There are no atheists in foxholes.
There are no free market Republicans in today’s housing industry.
–Real estate version
When it comes to the housing industry today, even the Republicans sound a lot like Democrats.
For now, at least, people of all philosophical stripes understand that the housing market is functioning in large part due to governmental support.
That includes providing the capital for mortgages; insuring mortgages once they’re created; and providing the credit for investors to buy the resulting securities that the mortgages are bundled into.
No one is eager to see what happens if that support is scaled back precipitously.
The focus of the upcoming debate, then, is how much support to withdraw, how fast.
Reason(s) for Hope
One overlooked possibility, however, is that the housing market might actually need less help than is commonly believed.
Take, for example, the Federal Reserve’s now-concluded purchase of $1.25 trillion in mortgage-backed securities — undertaken to assure continued low interest rates, and thereby support the fragile housing market.
What happened to mortgage rates in the almost two months since the program was discontinued?
They’ve gone down.
Thanks, Eurozone (in point of fact, they were declining before that).
Producing “Financial Foie Gras”
Obscured by the “recent unpleasantness” is the fact that the U.S. housing market functioned successfully for more than half a century.
One. From 2003-2004, the Federal Reserve dropped nominal interest rates to near-zero (negative, in real terms), unleashing a tidal wave of demand for securities that paid a respectable return.
Two. Wall Street got a hold of the housing market.
If the demand was created by the Federal Reserve, the supply was provided — on a truly breathtaking scale — by Wall Street.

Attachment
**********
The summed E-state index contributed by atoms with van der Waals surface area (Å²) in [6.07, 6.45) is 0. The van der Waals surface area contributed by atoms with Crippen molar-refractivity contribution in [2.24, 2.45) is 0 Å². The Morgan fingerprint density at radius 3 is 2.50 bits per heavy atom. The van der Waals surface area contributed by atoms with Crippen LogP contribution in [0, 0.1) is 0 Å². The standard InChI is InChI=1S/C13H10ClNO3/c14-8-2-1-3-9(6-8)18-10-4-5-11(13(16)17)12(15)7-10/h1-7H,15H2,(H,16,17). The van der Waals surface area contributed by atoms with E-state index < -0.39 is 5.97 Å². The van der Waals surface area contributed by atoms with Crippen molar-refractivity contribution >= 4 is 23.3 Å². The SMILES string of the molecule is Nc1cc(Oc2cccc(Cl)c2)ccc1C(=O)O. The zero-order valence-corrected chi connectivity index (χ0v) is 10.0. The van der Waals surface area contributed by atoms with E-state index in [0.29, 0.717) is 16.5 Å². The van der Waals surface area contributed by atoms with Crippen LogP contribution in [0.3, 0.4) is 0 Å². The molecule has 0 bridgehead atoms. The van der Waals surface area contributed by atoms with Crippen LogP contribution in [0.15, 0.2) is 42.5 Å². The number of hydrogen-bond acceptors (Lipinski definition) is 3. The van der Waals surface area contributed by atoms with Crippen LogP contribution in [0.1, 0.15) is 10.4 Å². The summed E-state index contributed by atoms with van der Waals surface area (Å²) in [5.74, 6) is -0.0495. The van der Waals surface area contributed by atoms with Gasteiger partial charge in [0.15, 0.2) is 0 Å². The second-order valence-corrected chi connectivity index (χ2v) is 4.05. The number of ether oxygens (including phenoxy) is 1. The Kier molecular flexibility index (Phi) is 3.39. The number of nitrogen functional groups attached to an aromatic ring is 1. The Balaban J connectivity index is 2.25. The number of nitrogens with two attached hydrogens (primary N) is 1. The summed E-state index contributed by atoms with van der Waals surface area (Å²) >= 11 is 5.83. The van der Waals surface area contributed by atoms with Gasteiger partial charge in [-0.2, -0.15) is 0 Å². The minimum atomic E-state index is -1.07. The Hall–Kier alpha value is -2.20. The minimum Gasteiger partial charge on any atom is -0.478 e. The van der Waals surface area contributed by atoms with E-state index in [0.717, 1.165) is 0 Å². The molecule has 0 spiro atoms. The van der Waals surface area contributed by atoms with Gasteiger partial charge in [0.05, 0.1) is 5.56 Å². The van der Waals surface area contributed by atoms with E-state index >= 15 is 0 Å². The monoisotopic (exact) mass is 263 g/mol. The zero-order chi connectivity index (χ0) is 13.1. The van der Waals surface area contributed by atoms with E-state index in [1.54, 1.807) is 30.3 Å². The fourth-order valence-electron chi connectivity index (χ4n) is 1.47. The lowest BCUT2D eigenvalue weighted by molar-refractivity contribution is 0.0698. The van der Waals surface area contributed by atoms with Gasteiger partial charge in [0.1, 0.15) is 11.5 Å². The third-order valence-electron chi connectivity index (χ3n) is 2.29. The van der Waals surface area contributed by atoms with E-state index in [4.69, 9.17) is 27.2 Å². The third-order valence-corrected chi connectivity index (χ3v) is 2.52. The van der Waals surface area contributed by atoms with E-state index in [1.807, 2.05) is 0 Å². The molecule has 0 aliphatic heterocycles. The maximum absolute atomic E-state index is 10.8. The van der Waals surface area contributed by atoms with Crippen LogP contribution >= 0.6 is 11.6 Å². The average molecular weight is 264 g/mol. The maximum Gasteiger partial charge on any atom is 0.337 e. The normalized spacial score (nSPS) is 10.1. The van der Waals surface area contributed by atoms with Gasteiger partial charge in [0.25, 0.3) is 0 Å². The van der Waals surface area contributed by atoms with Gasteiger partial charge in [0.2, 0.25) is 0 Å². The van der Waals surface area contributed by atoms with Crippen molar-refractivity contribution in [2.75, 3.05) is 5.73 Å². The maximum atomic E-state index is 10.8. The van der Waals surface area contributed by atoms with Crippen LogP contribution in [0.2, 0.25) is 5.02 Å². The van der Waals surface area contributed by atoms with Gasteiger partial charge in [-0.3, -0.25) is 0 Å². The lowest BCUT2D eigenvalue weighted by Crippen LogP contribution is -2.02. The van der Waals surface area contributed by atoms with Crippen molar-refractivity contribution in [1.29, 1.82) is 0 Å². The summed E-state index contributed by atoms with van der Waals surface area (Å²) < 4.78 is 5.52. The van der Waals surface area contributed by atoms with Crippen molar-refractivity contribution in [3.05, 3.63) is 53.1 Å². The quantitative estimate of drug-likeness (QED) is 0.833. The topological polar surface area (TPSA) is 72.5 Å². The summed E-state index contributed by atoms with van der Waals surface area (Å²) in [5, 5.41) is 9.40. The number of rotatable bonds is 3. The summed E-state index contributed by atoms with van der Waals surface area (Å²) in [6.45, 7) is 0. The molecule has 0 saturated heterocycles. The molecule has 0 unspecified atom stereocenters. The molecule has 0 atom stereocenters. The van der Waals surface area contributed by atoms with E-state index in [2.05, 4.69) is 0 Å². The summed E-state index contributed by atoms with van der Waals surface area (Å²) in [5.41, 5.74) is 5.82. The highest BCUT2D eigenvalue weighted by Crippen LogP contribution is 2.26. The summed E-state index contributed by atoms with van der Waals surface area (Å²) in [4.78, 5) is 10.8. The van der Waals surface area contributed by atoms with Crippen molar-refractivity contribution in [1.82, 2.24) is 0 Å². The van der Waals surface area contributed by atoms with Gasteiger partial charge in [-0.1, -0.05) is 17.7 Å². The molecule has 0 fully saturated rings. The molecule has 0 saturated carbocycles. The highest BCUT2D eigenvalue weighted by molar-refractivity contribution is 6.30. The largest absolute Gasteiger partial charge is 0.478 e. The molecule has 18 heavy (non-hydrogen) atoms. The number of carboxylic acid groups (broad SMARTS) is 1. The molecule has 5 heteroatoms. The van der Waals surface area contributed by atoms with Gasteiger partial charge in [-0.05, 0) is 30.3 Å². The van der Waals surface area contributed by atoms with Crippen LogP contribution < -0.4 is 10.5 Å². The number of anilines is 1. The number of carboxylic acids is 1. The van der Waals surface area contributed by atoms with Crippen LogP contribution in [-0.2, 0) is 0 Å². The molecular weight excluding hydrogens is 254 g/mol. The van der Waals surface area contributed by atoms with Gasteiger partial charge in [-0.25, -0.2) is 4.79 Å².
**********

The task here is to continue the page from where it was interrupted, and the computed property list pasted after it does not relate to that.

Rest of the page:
In effect, Wall Street stuffed the housing market “goose” with capital to be turned into financial foie gras.
Or at least what the ratings agencies promised was foie gras.
Glass-Steagall for the Housing Market
Which catches us up to today.
Used and abused by Wall Street, the housing market is temporarily a ward of the state.
Fortunately (unfortunately), something like this has already happened.
Before Wall Street got a hold of the housing market, it got a hold of the banking system
The direct result of that was something called The Great Depression.
But note society’s response then.
Wisely, it wasn’t to socialize the banking system in perpetuity.
Rather, it was to throw Wall Street out of the banking system for a long, long time, by separating “investment” from “bank.”
In fact, the Glass-Steagall Act served the banking system — and U.S. — well for over 60 years, until its repeal in 1999.
What the housing industry needs now is a real estate version of the Glass-Steagall Act.
There’s no reason the U.S. housing market of 2010-2070 cannot be as stable, functional, and largely independent as the housing market that prevailed from the 1930’s to the 1990’s.